2.The following Riccati equation has a solution over [t _{0} ,T] :$$\dot{\Sigma } = A\Sigma + \Sigma {A}^{t}  (\Sigma {C}^{t} + L){N}^{1}(C\Sigma + {L}^{t}) {+\gamma }^{2}\Sigma Q\Sigma + M\,,\quad \Sigma (t_{ 0}) = \Sigma _{0}\,.$$(9)
 3.The following spectral radius condition is satisfied:$$\forall t \in [t_{0},T]\,,\quad \rho (\Sigma (t)P(t)) {<\gamma }^{2}\,.$$(10)
Infinite Horizon
The infinite horizon case is the traditional H _{ ∞ }optimal control problem reformulated in a state space setting. We let all matrices defining the system be constant. We take the integral in (7) from − ∞ to + ∞, with no initial or terminal term of course. We add the hypothesis that the pairs (A, B) and (A, D) are stabilizable and the pairs (C, A) and (H, A) detectable. Then, the theorem is as follows:
Theorem 4
\(\gamma {\leq \gamma }^{\star }\) if and only if the following conditions are satisfied: The algebraic Riccati equations obtained by placing \(\dot{P} = 0\) and \(\dot{\Sigma } = 0\) in (8) and (9) have positive definite solutions, which satisfy the spectral radius condition (10) . The optimal controller is given by Eqs. (11) and (12) , where P and Σ are the minimal positive definite solutions of the algebraic Riccati equations, which can be obtained as the limit of the solutions of the differential equations as t →−∞ for P and t →∞ for Σ.
Conclusion
The similarity of the H _{ ∞ }optimal control theory with the LQG, stochastic, theory is in many respects striking, as is the duality observation control. Yet, the “observer” of H _{ ∞ }optimal control does not arise from some estimation theory but from the analysis of a “worst case.” The best explanation might be in the duality of the ordinary, or (+, ×), algebra with the idempotent (max, + ) algebra (see Bernhard 1996). The complete theory of H _{ ∞ }optimal control in that perspective has yet to be written.
CrossReferences
Generalized FiniteHorizon Linear Quadratic Control Optimal Control
Linear Quadratic Optimal Control
PursuitEvasion Games and ZeroSum TwoPerson Differential Games
Stochastic Linearquadratic control
Game Theory: Historical Overview
Optimization based Robust Control
Robust control of infinite dimensional systems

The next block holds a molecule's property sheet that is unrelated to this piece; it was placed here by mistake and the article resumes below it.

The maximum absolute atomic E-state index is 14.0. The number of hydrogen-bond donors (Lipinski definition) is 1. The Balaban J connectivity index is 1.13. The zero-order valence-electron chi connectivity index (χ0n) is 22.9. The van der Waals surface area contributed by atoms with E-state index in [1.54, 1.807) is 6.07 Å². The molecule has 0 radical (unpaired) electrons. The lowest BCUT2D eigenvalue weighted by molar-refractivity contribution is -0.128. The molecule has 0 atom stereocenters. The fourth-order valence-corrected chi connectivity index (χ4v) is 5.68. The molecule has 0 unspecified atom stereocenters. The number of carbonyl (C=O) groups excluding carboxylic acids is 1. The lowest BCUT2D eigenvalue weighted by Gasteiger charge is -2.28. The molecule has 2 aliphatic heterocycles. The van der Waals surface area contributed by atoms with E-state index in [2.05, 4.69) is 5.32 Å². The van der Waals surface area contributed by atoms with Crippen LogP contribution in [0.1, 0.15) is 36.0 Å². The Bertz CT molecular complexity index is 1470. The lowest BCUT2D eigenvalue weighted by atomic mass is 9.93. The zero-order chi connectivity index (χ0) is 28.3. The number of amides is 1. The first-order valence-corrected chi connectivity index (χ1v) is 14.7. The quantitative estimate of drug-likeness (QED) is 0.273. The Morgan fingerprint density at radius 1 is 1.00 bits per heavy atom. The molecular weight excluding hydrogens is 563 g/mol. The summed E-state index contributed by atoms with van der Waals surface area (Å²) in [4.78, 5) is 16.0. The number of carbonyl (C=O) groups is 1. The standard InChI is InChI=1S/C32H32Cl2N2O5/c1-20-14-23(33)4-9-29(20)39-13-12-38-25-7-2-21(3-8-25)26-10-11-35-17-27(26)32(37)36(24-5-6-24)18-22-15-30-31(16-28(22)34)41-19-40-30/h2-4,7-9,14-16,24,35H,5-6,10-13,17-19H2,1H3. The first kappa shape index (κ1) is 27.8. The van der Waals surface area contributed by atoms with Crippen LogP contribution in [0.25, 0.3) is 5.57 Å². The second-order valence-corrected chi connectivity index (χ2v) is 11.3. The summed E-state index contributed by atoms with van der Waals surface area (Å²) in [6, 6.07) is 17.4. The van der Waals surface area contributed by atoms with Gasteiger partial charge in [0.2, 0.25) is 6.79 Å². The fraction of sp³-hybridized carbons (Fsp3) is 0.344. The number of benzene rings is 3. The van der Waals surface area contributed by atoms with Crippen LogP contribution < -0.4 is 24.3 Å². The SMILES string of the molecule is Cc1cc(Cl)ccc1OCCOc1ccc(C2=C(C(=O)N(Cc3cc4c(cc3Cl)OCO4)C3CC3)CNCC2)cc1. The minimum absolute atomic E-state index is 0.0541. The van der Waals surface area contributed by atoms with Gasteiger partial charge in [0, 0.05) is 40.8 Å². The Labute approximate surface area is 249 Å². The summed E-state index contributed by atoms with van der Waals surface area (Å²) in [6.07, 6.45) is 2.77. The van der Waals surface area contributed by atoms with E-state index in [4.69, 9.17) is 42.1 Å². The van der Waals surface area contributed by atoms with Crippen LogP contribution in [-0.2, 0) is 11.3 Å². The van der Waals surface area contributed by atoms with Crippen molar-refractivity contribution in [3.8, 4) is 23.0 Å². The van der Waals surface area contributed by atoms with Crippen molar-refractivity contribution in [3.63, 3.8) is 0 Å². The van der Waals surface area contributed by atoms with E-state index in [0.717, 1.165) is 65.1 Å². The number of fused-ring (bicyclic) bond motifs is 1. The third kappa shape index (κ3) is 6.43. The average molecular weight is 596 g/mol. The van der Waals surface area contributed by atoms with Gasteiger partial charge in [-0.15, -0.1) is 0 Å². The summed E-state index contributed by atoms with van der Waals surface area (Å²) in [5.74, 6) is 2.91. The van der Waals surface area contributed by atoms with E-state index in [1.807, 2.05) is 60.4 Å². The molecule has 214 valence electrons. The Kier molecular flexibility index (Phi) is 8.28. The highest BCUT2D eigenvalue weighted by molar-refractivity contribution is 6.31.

Robust H2 Performance in Feedback Control
Bibliography
 Başar T, Bernhard P (1995) H ^{∞}optimal control and related minimax design problems: a differential games approach, 2nd edn. Birkhäuser, BostonGoogle Scholar
 Bernhard P (1979) Linear quadratic zerosum twoperson differential games: necessary and sufficient condition. JOTA 27(1):51–69CrossRefzbMATHMathSciNetGoogle Scholar
 Bernhard P (1980) Linear quadratic zerosum twoperson differential games: necessary and sufficient condition: comment. JOTA 31(2):283–284CrossRefzbMATHMathSciNetGoogle Scholar
 Bernhard P (1996) A separation theorem for expected value and feared value discrete time control. COCV 1:191–206CrossRefzbMATHGoogle Scholar
 Bernhard P, Rapaport A (1996) Minmax certainty equivalence principle and differential games. Int J Robust Nonlinear Control 6:825–842CrossRefzbMATHMathSciNetGoogle Scholar
 Delfour M (2005) Linear quadratic differential games: saddle point and Riccati equation. SIAM J Control Optim 46:750–774CrossRefMathSciNetGoogle Scholar
 Ho YC, Bryson AE, Baron S (1965) Differential games and optimal pursuitevasion strategies. IEEE Trans Autom Control AC10:385–389CrossRefMathSciNetGoogle Scholar
 Mageirou EF (1976) Values and strategies for infinite time linear quadratic games. IEEE Trans Autom Control AC21:547–550CrossRefMathSciNetGoogle Scholar
 Zhang P (2005) Some results on zerosum twoperson linear quadratic differential games. SIAM J Control Optim 43:2147–2165CrossRefGoogle Scholar